Complexity You Choose

How much of your life's complexity is self assigned? Owning that answer can help you change everything.



How much of your life's complexity is self assigned? Owning that answer can help you change everything.

I'm speaking in Orlando this week, which takes considerable preparation and effort. Yet I also decided to bring my mountain unicycle, come in a day early, rent a car, and go riding with my friend Bobby in Mt. Dora. Was this necessary? Of course not. Was it complicated? Absolutely.

Life and business are full of complexities of all kinds. Many problems are necessarily complex, and you can't understand how much so until you're in it, as we tend to oversimplify what we don't intimately understand.

Says the guy who makes two minute videos.

Then there's malevolent complexity. These are the challenges that are intentionally meant to disrupt or discourage you. But that's a subject for another day.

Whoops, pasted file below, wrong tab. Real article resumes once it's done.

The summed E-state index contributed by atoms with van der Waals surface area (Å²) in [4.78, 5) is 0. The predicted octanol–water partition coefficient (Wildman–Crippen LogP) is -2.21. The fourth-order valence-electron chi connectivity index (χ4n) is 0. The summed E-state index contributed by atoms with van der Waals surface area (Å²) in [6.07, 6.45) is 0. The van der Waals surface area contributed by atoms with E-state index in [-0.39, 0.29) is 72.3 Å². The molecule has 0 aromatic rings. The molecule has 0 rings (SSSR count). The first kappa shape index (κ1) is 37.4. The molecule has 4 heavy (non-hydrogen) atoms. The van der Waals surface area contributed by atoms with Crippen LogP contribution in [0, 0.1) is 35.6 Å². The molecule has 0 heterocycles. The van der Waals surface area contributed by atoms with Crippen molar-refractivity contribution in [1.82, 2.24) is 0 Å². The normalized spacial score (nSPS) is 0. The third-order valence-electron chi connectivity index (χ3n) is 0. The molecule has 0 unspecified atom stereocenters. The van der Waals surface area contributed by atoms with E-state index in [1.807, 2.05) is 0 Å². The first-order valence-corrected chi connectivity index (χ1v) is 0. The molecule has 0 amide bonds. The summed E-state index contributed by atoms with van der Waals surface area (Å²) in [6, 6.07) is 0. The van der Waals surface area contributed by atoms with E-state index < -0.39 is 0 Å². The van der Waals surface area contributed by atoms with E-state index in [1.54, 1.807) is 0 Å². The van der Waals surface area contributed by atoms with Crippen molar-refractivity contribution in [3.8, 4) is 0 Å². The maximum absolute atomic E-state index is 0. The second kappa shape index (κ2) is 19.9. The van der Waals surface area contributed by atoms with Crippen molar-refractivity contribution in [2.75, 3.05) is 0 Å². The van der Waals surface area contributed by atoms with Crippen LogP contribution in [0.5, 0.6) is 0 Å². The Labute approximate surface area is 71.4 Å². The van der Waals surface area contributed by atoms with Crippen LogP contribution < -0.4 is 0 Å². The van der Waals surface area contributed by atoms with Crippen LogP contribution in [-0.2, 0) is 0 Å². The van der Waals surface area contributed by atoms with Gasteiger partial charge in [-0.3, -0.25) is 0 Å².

Complexity you choose is, by far, my favorite type. Instead of just finding the easiest way, you intentionally invite complication to attain higher quality, deepen an experience, or expand a relationship. You elevate your work and life in significant ways. Deciding to change a habit, take a course, start a family or a business, are also examples of invited complications.

However, you also choose complexity by failing to address what you know needs attention. Hit the snooze button on today's issues and you're choosing, very likely, a bigger version of that challenge down the road. This is true for business decisions, health concerns, relationships, and patterns of self-destructive behavior.

Intentional change brings on complexity and complications. No doubt! And so does forestalling the inevitable. The question is, which complexity will you choose? Until next week, stay Off Balance On Purpose.

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